The battle to liberate Raqqa from ISIS has started and reports of areas that are being taken back from the terrorist organization are already emerging. The United States and its allies are presenting the campaign in positive terms, saying that stripping the so-called ‘caliphate’ from its capital will be a significant blow to ISIS. But the liberation of Raqqa faces a number of significant challenges that the international anti-ISIS coalition needs to pay attention to, lest the gains from the campaign be overshadowed by a new wave of tension.
Ethnic tension remains a likely problem. The US-led air campaign in the area is being supported on the ground mainly by the Syrian Democratic Forces (SDF), which despite having Arab fighters within its ranks remains dominated by fighters affiliated with the Kurdish YPG. The US has made statements that areas liberated from ISIS at the hands of the SDF would be handed over to Arabs to govern and not Kurds, in an attempt to alleviate potential ethnic tension. But the extent of cooperation between the SDF and local residents in liberated areas remains unclear. Early reports, such as one by Haid Haid published by the Atlantic Council in May, seem to indicate that the SDF is using a local governance approach in Raqqa that is similar to the one it used when it liberated Manbij last year. This approach centres on involving Arabs in self-administration councils but without giving them real authority. Such a model paves the way for Kurdish-Arab tension in the near future.
Tribal tension is another concern. The US along with Jordan, the UAE and other external forces have mobilized tribes to act as local partners in the campaign against ISIS. Those international actors have created a ‘clan army’ that is taking part in the fight in southern Syria as well as in the east. However, relying on clans to hold areas post-ISIS is not a model that can be applied uniformly. There is a difference between rural and urban dynamics in this regard as well as one between different regions: Clans play a more prominent social role in Deir Ezzor and rural Raqqa than they do in urban Raqqa, and therefore those two areas are likely to see more successful implementation of a ‘clan council’ than in Raqqa city.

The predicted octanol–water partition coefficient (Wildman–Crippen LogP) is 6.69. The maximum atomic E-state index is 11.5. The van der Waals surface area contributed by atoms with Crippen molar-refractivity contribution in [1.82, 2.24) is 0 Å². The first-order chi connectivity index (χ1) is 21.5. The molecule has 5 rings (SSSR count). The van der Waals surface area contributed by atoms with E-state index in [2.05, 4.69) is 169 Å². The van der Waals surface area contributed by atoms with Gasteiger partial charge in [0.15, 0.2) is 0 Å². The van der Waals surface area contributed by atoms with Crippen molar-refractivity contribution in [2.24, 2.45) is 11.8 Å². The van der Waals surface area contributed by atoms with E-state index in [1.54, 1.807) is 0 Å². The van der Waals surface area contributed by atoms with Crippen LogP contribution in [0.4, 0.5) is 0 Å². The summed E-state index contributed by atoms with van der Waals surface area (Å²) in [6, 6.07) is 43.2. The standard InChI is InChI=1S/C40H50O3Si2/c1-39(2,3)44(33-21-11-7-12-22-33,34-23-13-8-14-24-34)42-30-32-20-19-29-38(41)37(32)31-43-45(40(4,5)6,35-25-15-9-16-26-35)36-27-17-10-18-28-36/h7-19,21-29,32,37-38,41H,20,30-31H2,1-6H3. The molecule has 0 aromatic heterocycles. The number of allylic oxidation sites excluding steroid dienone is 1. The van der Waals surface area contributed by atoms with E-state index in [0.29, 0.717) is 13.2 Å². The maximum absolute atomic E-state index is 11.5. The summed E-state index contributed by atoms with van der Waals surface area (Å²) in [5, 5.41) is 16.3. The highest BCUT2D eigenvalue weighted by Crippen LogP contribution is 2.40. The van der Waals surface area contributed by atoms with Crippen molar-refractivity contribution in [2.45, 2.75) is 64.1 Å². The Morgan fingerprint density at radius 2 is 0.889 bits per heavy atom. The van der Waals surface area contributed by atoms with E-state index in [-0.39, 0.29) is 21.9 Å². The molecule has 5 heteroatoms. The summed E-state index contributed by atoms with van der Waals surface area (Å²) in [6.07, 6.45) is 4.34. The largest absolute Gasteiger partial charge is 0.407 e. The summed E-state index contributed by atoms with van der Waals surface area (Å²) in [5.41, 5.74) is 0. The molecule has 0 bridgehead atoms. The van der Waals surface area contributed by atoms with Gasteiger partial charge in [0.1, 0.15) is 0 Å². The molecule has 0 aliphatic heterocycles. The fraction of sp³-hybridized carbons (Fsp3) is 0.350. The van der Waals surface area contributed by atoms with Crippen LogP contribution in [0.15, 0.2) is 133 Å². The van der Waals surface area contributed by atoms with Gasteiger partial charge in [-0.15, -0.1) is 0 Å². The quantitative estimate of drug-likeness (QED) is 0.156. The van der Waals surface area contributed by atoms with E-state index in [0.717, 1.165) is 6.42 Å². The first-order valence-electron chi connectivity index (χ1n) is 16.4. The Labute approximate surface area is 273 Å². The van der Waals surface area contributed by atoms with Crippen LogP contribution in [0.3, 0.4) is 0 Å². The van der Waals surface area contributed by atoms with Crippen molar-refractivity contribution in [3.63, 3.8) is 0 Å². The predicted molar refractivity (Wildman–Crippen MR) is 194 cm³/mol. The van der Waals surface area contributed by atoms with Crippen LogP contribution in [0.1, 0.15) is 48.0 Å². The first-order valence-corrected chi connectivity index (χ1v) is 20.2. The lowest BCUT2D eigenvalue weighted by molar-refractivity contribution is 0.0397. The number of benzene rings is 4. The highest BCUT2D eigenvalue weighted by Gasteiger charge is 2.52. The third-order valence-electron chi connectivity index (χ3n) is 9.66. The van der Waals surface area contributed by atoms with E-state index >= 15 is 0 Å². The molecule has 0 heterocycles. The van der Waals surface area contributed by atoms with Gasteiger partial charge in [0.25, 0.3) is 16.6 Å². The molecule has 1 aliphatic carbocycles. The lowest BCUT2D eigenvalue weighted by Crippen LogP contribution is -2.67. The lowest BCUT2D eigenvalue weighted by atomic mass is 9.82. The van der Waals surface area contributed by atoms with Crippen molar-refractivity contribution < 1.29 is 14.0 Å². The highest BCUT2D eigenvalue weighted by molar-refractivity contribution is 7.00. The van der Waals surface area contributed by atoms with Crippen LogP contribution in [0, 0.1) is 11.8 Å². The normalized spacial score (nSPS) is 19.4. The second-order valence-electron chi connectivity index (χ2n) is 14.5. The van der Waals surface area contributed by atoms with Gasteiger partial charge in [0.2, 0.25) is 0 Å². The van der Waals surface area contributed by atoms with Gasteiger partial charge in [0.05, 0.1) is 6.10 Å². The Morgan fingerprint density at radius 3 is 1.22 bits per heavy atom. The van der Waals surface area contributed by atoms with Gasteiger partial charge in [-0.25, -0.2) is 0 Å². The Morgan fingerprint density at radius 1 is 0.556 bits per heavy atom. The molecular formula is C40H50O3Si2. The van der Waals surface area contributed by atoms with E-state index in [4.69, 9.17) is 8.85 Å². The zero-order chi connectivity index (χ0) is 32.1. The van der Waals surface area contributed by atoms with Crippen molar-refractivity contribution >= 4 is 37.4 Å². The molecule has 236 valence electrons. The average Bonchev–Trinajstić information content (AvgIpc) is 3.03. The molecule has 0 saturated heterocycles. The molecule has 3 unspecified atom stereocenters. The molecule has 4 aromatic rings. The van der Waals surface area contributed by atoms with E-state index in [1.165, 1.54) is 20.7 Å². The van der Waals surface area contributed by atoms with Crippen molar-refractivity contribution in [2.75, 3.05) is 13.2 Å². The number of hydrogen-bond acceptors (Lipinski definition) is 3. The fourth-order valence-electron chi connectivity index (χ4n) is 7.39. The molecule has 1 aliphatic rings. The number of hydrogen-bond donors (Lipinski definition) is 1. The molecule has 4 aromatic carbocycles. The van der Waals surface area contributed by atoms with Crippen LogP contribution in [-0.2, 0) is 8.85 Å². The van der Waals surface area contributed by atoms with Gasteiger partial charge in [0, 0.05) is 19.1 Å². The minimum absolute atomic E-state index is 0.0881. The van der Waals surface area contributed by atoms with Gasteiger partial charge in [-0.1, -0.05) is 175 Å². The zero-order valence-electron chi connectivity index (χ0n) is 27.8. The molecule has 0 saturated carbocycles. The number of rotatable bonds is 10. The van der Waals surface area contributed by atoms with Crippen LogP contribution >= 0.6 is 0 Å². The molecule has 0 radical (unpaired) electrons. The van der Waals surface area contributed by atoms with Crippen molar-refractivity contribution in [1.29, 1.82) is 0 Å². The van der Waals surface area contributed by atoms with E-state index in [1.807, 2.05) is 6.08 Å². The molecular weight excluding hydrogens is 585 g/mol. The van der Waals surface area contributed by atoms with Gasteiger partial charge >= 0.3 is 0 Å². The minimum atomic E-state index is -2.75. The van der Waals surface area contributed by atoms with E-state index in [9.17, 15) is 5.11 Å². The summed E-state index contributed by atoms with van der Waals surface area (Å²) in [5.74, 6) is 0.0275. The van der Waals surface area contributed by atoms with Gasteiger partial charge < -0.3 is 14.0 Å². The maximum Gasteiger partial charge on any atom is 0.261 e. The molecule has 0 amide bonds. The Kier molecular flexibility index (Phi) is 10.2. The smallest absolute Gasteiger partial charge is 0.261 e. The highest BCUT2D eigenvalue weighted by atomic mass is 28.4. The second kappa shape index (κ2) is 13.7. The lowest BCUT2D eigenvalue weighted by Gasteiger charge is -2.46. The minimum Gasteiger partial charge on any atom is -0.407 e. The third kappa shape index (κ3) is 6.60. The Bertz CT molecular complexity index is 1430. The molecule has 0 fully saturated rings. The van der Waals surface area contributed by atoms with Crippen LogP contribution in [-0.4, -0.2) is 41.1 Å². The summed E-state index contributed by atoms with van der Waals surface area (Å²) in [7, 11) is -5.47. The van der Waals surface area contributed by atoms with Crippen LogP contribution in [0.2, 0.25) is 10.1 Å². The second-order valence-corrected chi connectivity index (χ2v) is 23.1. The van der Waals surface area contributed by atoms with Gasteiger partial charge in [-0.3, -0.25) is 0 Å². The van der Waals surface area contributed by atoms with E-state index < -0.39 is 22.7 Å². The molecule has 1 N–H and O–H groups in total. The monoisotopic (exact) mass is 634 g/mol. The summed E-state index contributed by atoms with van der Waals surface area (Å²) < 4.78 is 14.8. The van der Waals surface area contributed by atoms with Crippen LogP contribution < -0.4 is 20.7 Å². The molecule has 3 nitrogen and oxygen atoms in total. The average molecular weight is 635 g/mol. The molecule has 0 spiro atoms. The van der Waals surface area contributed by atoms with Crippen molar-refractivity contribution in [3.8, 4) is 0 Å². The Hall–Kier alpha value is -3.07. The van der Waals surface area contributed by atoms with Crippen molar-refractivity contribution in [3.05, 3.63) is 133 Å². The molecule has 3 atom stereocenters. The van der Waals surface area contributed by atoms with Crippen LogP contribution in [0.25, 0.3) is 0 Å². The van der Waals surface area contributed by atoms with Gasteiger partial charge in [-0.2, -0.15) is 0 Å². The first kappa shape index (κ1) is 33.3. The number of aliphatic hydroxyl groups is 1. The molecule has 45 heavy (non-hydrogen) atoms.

Moreover, because clans often ally themselves simply with whoever offers them protection, some tribes in eastern Syria have gone back to supporting the regime. This is the case of the Sheitat tribe that was almost obliterated by ISIS in 2014 and whose members subsequently joined the Syrian army in a bid for protection. Therefore, relying on clans to hold Raqqa after its liberation carries the risk of tribal clashes.
The campaign is not helped by how the competition between external powers is being translated on the ground. Since March, around 700 civilians are estimated to have been killed in over 150 anti-ISIS coalition strikes and in ground battles, and 160,000 have fled their homes and become internally displaced. The UN has described the coalition’s strikes as having caused a ‘staggering loss of civilian life’.